Government departments Industry associations Multimedia Frequently Asked Questions What is recycled water? Is the person using recycled water safe? Is recycled water safe for use around the home? Is recycled water safe for use in agriculture? How safe is recycled water? What are the potential risks associated with recycled water? What are the common units when talking about recycled water? How do I know where recycled water is used? How do we manage any risk associated with using recycled water? How does the reclamation or treatment process work for recycling water? Can recycled water be used for agriculture and amenity horticulture? How much water is recycled in Australia? What are Australia’s water resources? What can recycled water be used for? How is recycled water defined? Why recycle our water? Why do we recycle water and allocate it to the environment? Glossary
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What are Australia’s water resources?

Water resource management poses significant ongoing challenges in Australia. Our annual water use is approximately 1.3 million litres per person, the third highest consumption rate in the world, yet our climate is one of the driest. The largest two uses of water in Australia are agriculture (67% or 16 700 GL, 2001-02) and domestic (i.e. households - 9% or 2 200 GL, 2001-02). Increasing strain on our water resources has resulted in a greater focus on the efficient management of all water sources in Australia.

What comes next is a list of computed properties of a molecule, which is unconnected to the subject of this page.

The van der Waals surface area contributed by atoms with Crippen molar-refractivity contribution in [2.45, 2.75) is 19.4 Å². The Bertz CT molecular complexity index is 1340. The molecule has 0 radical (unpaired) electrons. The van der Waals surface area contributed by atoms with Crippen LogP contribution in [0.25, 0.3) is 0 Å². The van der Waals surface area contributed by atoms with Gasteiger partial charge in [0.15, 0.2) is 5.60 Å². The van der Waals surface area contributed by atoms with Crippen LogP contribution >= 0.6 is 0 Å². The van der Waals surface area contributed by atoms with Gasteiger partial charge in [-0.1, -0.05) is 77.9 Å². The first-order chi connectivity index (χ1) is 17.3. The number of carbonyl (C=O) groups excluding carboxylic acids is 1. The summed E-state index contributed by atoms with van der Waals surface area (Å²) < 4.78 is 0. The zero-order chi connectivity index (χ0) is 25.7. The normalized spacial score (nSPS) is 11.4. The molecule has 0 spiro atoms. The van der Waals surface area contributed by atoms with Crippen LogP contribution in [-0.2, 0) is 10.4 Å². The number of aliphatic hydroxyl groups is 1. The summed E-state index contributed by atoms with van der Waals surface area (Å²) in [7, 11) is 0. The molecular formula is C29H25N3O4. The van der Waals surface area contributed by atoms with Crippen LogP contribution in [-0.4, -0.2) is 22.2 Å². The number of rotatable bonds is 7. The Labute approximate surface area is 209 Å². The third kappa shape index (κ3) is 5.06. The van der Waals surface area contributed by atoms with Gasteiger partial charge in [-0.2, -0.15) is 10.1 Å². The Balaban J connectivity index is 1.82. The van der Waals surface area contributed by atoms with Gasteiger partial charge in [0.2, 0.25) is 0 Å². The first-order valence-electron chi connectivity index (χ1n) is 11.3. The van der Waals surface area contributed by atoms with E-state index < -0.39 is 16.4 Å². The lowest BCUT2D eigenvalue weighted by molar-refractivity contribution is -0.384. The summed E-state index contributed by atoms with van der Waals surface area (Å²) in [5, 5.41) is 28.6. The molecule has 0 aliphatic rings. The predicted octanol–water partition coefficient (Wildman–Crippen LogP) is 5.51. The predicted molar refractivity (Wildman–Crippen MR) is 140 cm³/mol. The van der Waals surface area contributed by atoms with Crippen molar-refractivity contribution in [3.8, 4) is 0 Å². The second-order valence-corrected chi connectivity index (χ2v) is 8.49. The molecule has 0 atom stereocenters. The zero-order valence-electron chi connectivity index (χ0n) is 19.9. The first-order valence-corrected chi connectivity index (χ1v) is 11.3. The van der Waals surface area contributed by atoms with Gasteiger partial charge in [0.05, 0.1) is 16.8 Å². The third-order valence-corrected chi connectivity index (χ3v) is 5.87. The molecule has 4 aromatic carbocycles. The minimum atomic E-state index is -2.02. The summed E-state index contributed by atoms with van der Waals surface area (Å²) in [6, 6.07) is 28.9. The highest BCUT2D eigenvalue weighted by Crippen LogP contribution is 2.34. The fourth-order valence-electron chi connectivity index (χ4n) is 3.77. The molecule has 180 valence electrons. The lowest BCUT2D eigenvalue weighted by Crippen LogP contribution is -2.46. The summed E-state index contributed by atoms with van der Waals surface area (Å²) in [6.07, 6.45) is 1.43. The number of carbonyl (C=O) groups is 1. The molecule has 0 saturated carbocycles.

Many capital cities in Australia estimate that in the future they will not have sufficient water supplies to meet their growing populations. One water resource that has been under-utilised in Australia is ‘treated’ sewage water (commonly known as wastewater, recycled water or reclaimed water). Currently, less than 10% of this water resource is treated and utilised with the remainder being discharged at various points in the environment. However, there is growth in the use of recycled water for a variety of purposes. Recycled water provides benefits for the community and the environment by increasing available water resources and decreasing nutrient and contaminant loads to surface and coastal waters. We must also remember that all water we use or reuse returns to the environment to become part of the natural water cycle through run off or drainage and ends up in the atmosphere, creeks, rivers, oceans, lakes, groundwater and other water reserves (see figure below). A lot of water also evaporates and ends up as clouds, returning to the land as rain, snow or ice. 

There are currently also a number of desalination plant in operation or currently under construction in Australia, provide another alternative water resource.


 

Typical water cycle (blue) including recycled water (lilac) and sewage (black) WTP = Drinking  Water Treatment  Plant.  STP = Sewage or Wastewater Treatment Plant.  RTP = Recycled Water Treatment Plant. SWRO = Seawater Reverse Osmosis (desalination plant).

 

 

 

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